A Dayton, Ohio, professor from the hometown of the Stanford University sex offender is speaking out about a dark side plaguing her community and the country.
Kate Geiselman, a writer and professor of English at Sinclair Community College wrote a column published in the Washington Post Wednesday. In it, she describes how she wished the story of Brock Turner could have played out.
Turner, a former Stanford swimmer, sexually assaulted an unconscious woman and was sentenced to six months in jail because a longer sentence would have “a severe impact on him,” according to a judge.
In her column, Geiselman describes an "alternate version" of the story that has been spinning in her imagination since last January, when she first heard of Turner's arrest:
"In my version, he recognizes that what happened on Stanford’s campus behind that dumpster was rape. He comes to understand that intoxication is not consent. He takes responsibility for his violent 'action' that irreparably harmed another human being, instead of blaming them on alcohol. Rather than spending a year and a half honing his story, making excuses and lawyering up, he pleads guilty. He looks his victim squarely in the eyes and says, 'I’m sorry. I had no business putting my hands on or in you after you were no longer able to give consent. I should have helped you to safety instead of running and lying about why I did. I will do everything I can to spare you any further pain. I will spend the rest of my life educating young people about consent and sexual violence.'"
But that’s not what happened.
"And because I live in the community that spawned Brock Turner, I have known on some level for many months that my version would never be reality," Geiselman writes.
Turner is from Oakwood, Ohio, a community about an hour north of Cincinnati.
"It is about as idyllic a Midwestern community as one could imagine," Geiselman said. "The streets are tree-lined, the houses charming. The kids walk to school and go home for lunch. The schools are nationally recognized. In fact, the nickname for Oakwood is 'The Dome,' so sheltered are its residents from violence, poverty and inconvenient truths."
Geiselman has lived in the community for more than 20 years.
With all its charm, she says there is a dark side:
"The conflation of achievement with being 'a good kid'; the pressure to succeed; the parents who shrug when the party in their basement gets out of control (or worse yet, when they host it) because 'kids are gonna drink'; the tacit understanding that rules don’t necessarily apply. The cops won’t come. The axe won’t fall."
Yet now it has.
When Geiselman tells someone she lives in Oakwood, she says they will assume she is rich, narrow-minded, a Republican or some combination thereof.
"My closest friends and I have a long-standing joke about needing to remember to 'lower the bar' around here — about not falling prey to the pressures to conform and compete, not buying the line that the schools or the kids here are special," she writes. "Most of us understand our privilege and good fortune. Many do not."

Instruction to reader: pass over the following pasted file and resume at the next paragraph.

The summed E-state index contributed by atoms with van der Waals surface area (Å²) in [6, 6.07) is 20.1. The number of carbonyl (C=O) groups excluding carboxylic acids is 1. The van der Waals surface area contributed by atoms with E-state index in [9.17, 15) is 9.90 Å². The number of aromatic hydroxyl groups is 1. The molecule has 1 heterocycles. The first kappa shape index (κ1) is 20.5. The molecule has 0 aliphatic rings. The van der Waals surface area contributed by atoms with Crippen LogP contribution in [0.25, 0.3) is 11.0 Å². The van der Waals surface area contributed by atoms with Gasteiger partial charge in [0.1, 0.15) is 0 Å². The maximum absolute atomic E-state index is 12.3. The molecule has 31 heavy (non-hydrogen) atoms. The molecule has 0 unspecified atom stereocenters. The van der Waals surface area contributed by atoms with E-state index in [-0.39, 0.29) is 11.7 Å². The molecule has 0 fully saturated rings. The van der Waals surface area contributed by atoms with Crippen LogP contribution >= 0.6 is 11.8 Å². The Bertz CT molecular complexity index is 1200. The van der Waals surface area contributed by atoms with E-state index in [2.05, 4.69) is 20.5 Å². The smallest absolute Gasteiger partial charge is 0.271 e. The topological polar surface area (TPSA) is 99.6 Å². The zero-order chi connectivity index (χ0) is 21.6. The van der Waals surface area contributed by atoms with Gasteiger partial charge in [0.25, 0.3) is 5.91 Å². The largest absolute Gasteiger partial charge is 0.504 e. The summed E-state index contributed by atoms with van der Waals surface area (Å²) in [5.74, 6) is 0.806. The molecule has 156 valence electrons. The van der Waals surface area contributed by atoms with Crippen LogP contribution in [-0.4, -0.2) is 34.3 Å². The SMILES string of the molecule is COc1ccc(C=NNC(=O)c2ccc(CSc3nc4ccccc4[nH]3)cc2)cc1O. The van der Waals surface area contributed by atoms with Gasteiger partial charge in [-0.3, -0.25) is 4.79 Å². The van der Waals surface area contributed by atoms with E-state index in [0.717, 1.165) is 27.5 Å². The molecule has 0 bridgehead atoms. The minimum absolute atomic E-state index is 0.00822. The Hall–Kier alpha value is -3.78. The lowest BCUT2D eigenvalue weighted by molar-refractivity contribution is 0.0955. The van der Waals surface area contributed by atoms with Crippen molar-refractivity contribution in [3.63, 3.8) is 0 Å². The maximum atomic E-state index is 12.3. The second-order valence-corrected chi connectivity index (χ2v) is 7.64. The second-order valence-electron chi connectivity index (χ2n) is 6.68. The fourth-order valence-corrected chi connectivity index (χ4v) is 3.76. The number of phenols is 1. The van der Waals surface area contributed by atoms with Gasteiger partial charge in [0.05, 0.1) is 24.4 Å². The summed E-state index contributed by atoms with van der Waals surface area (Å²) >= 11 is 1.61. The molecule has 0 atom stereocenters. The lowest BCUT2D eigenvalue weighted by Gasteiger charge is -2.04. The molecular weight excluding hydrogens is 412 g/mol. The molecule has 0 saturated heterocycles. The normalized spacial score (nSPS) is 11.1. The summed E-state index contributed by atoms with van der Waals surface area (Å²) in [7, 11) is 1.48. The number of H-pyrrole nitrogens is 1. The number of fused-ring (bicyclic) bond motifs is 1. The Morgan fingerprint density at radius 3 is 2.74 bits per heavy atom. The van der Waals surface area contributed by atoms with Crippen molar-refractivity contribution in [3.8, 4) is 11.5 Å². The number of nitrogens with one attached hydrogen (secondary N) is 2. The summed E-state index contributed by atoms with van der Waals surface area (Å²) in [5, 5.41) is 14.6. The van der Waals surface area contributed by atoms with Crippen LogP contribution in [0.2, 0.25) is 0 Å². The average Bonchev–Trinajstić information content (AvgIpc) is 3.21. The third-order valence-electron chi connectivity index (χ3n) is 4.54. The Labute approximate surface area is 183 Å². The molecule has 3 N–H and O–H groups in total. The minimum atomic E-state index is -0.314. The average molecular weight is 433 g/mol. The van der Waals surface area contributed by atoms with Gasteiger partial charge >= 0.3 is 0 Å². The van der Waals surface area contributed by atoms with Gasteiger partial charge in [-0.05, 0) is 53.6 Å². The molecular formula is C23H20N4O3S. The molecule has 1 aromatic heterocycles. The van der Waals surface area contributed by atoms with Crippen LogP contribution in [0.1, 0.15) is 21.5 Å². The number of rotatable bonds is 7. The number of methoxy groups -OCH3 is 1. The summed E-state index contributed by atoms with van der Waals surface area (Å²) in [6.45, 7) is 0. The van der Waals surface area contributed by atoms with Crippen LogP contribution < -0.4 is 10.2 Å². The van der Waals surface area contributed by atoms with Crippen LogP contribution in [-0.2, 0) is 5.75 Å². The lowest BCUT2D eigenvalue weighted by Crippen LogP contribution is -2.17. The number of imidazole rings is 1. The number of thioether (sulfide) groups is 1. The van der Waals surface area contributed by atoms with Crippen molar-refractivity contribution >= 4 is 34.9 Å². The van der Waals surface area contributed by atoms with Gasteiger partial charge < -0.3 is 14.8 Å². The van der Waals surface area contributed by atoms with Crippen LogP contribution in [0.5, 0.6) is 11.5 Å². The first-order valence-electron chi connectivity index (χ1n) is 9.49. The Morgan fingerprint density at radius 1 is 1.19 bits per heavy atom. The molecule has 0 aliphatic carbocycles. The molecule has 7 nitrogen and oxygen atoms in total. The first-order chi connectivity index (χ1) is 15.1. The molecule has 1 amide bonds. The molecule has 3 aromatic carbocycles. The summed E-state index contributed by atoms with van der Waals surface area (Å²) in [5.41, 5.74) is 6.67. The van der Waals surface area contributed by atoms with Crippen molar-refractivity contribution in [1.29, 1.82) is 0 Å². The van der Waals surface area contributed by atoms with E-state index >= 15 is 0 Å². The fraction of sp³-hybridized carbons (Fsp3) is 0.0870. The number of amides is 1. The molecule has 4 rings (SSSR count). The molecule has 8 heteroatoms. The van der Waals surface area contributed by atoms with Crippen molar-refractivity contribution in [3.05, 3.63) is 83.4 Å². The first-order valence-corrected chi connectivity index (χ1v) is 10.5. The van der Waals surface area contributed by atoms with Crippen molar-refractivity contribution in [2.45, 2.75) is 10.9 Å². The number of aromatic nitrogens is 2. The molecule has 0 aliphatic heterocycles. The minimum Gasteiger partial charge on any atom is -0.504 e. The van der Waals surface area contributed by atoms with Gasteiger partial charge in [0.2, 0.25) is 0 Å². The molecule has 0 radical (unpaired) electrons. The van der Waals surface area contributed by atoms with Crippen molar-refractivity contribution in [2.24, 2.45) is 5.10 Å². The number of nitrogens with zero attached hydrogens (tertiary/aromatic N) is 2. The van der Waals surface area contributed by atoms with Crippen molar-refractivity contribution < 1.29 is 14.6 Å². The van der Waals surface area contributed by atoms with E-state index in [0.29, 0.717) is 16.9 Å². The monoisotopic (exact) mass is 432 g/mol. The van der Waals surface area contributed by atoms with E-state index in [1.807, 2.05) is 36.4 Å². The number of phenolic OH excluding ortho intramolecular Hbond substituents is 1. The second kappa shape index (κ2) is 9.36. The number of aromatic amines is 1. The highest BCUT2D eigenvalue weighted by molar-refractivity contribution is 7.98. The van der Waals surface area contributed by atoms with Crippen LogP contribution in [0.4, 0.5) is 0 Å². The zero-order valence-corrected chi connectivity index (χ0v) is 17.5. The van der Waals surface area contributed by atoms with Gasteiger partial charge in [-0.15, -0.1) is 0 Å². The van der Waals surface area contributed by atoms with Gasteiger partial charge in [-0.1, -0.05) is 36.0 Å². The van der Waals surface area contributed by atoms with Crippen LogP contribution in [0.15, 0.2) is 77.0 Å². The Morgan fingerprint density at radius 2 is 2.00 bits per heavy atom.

There is an Oakwood in every city, Geiselman says. And there’s a Brock Turner in every Oakwood.
She describes him as the “nice,” clean-cut, “happy-go-lucky,” hyper-achieving kid who’s never been told “no.”
"There’s nothing he can’t have, do or be, because he is special," Geiselman says. "Fortunately, most kids like this will march into their predictably bright futures without victimizing anyone along the way. Many will do good in the world."
Her column continues:
"But it’s not hard to draw a straight line from this little ‘burb (or a hundred like it) to that dumpster at Stanford. What does being told 'no' mean to that kid? If the world is his for the taking, isn’t an unconscious woman’s body? When he gets caught, why wouldn’t his first impulse be to run, make excuses — blame the Fireball, or the girl or the campus drinking culture? That is entitlement. That is unchecked privilege."
When the news of Turner’s arrest broke a year and a half ago, it was met in Geiselman's community with a fair amount of shock and denial, she says. Before details emerged, the whispered sentiments at Starbucks and in the aisles of the local grocery were compassion for his parents and hopes for a fair trial, she says.
"I thought the outrage over this story would start before now, but it took a viral victim’s statement to bring it the attention it deserves. At every turn, I’ve thought of how things could have gone differently. I’ve wondered if all of this was the attorney’s doing — that Turner and his family were manipulated into denial because their lawyer told them there was no other alternative. But his father’s letter and his own lame 'apology' make it seem clear that they truly believe that bad timing and alcohol — not Turner himself — were to blame.
Ultimately, there is no happy ending to a story like this one, Geiselman says. Not in the version she imagined months ago or in the one that actually came to pass.
She says she takes some solace in the fact that the victim’s statement has brought more attention to rape culture than any single indictment or verdict could.
"It’s cold comfort, to be sure," Geiselman says.